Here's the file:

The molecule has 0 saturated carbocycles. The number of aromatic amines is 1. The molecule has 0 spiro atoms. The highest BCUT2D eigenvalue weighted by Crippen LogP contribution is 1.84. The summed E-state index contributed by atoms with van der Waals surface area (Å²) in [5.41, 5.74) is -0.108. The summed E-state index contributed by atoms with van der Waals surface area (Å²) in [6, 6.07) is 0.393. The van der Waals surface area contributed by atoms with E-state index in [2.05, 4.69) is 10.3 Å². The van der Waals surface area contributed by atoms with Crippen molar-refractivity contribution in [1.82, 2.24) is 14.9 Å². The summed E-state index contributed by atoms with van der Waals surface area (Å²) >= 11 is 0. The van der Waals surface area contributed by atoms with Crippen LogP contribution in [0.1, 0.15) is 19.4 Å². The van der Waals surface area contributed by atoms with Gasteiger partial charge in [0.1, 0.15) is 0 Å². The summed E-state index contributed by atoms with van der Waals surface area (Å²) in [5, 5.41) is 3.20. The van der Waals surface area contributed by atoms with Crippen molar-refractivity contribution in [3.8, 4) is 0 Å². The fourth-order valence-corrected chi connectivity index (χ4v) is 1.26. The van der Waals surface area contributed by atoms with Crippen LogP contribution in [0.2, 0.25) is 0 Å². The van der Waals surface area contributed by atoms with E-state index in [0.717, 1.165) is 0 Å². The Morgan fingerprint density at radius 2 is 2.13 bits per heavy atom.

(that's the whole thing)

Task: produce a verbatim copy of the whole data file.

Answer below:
The molecule has 0 saturated carbocycles. The number of aromatic amines is 1. The molecule has 0 spiro atoms. The highest BCUT2D eigenvalue weighted by Crippen LogP contribution is 1.84. The summed E-state index contributed by atoms with van der Waals surface area (Å²) in [5.41, 5.74) is -0.108. The summed E-state index contributed by atoms with van der Waals surface area (Å²) in [6, 6.07) is 0.393. The van der Waals surface area contributed by atoms with E-state index in [2.05, 4.69) is 10.3 Å². The van der Waals surface area contributed by atoms with Crippen molar-refractivity contribution in [1.82, 2.24) is 14.9 Å². The summed E-state index contributed by atoms with van der Waals surface area (Å²) >= 11 is 0. The van der Waals surface area contributed by atoms with Crippen LogP contribution in [0.1, 0.15) is 19.4 Å². The van der Waals surface area contributed by atoms with Gasteiger partial charge in [0.1, 0.15) is 0 Å². The summed E-state index contributed by atoms with van der Waals surface area (Å²) in [5, 5.41) is 3.20. The van der Waals surface area contributed by atoms with Crippen molar-refractivity contribution in [3.8, 4) is 0 Å². The fourth-order valence-corrected chi connectivity index (χ4v) is 1.26. The van der Waals surface area contributed by atoms with Crippen LogP contribution in [0.2, 0.25) is 0 Å². The van der Waals surface area contributed by atoms with E-state index in [0.717, 1.165) is 0 Å². The Morgan fingerprint density at radius 2 is 2.13 bits per heavy atom.